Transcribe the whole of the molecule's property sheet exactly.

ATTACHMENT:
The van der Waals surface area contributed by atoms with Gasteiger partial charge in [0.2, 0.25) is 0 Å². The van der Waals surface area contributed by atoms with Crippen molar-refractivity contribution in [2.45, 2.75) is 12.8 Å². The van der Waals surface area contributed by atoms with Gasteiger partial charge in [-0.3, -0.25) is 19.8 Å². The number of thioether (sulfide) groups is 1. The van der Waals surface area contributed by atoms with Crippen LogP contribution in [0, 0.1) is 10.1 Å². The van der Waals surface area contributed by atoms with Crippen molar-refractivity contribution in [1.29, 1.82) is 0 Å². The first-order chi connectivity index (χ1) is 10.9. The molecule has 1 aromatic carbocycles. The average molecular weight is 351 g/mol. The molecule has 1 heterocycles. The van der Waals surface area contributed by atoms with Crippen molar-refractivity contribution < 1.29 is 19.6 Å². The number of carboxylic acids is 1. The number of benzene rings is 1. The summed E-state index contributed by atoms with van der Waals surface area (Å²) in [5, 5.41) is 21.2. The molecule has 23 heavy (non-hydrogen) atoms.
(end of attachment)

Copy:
The van der Waals surface area contributed by atoms with Gasteiger partial charge in [0.2, 0.25) is 0 Å². The van der Waals surface area contributed by atoms with Crippen molar-refractivity contribution in [2.45, 2.75) is 12.8 Å². The van der Waals surface area contributed by atoms with Gasteiger partial charge in [-0.3, -0.25) is 19.8 Å². The number of thioether (sulfide) groups is 1. The van der Waals surface area contributed by atoms with Crippen LogP contribution in [0, 0.1) is 10.1 Å². The van der Waals surface area contributed by atoms with Crippen molar-refractivity contribution in [1.29, 1.82) is 0 Å². The first-order chi connectivity index (χ1) is 10.9. The molecule has 1 aromatic carbocycles. The average molecular weight is 351 g/mol. The molecule has 1 heterocycles. The van der Waals surface area contributed by atoms with Crippen molar-refractivity contribution < 1.29 is 19.6 Å². The number of carboxylic acids is 1. The number of benzene rings is 1. The summed E-state index contributed by atoms with van der Waals surface area (Å²) in [5, 5.41) is 21.2. The molecule has 23 heavy (non-hydrogen) atoms.